An adventurous couple from Alaska is funding its cross-country travel in a motorhome by going from city to city to buy, renovate and resell houses. Since John Walsh and Angel Eller set out on their RV adventure three years ago, they’ve learned new trades and flipped houses in Baltimore, Maryland, and Jacksonville, Florida.
Eller, who was raised in Anchorage and was into her forties when she made the decision to go on the road, said, “I was just tired of being in Alaska. It’s the biggest state in the Union and you can’t go anywhere. There’s one highway and you’re never going to leave. I just wanted to travel.”
Walsh, an Irishman who made his way from Dublin to Anchorage as a commercial fisherman before he became a full-time handyman, met Eller about seven years ago through local music events. Walsh plays the tenor banjo and performs Irish music, and Eller’s daughter, Cayley, was a step dancer.
Both Eller and Walsh wanted to travel in the Lower 48, but the question was how to do it.
“We needed a way to make money on the road,” Eller said. “John had good handyman skills and I can tear anything apart. We also knew we wanted to stay in a city for a bit of time so we could get to know it, so we came up with the house-flipping idea. Flipping has been a big thing, so we figured if we could make money here and there, we could continue traveling.”
The couple renovated her home in Anchorage and, when that went well, began their traveling adventure by buying a 32-foot Fleetwood Pace Arrow motorhome.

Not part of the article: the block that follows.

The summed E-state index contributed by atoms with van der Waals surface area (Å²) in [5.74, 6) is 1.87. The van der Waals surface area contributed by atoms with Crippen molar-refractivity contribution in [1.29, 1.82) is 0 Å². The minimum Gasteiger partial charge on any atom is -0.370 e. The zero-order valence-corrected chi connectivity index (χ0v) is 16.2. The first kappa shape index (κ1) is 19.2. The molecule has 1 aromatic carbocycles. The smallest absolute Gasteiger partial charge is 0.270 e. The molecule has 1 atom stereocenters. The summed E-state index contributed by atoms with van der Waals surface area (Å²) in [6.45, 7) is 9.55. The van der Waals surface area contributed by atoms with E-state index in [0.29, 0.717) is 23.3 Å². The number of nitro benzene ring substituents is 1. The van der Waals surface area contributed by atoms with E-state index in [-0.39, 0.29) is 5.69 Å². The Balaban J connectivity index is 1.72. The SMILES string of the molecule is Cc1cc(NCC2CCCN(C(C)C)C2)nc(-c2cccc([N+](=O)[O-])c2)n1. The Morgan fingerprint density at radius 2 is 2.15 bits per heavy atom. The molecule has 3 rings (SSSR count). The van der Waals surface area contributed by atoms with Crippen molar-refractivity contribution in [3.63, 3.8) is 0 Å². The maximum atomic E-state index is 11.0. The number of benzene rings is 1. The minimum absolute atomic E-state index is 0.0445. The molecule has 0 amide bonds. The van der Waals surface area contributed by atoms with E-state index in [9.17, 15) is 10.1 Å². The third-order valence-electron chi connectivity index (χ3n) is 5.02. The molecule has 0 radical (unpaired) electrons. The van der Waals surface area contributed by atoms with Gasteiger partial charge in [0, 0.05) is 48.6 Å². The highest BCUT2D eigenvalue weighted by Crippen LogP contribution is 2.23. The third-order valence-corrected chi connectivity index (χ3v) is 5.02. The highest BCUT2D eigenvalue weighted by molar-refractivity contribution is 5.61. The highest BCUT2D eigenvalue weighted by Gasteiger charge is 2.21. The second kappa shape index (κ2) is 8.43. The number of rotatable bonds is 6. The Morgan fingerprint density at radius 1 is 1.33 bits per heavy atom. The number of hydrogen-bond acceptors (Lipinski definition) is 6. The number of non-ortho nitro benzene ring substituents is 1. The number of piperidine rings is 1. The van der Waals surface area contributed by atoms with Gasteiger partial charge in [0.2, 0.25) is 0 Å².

“We spent a lot of time looking for RVs online, especially in Arizona where you can find them a lot cheaper…but most of the newer RVs we looked at were in bad shape,” Walsh said. “We settled on the Fleetwood Pace Arrow because it had a lot less miles on it than the others that were less expensive and it was well looked-after by the owners. Also, we knew we needed a Class A for the storage capacity.”
The 1997 motorhome the couple purchased from a private party in Anchorage had only 43,000 miles on it. Other than installing a futon inside and adding some removable solar panels to help keep the batteries charged, the couple hasn’t made any major renovations on the RV (though Walsh does plan to install permanent solar panels directly on the roof of the vehicle later).
The couple originally planned to make Phoenix their first stop, flying out the year before to check out house-flipping opportunities.
“It was a great market to buy a house, but we later found it wasn’t a good one for selling a house,” Walsh said. “It would have been good if we wanted to hold rental properties, but we didn’t want to go in that direction.”
In August 2012, the couple set out for the East Coast with no real plan in mind.
“I told my daughter when we left Alaska we didn’t know where we were going,” Eller said. “Our plan was not to have a plan. But we did make a list of all the cities where we wanted to visit.”
When they were in Minneapolis, the RV experienced a “little manifold exhaust problem,” so the couple had it repaired and left it in storage—using the opportunity to fly to Europe to visit Walsh’s family. When they returned and hit the road again, they decided on Baltimore.
“John wanted to go there because of the Irish Music scene in the city, and he also knew a ton of people there,” she said.
Before they arrived, they also bought a truck to tow.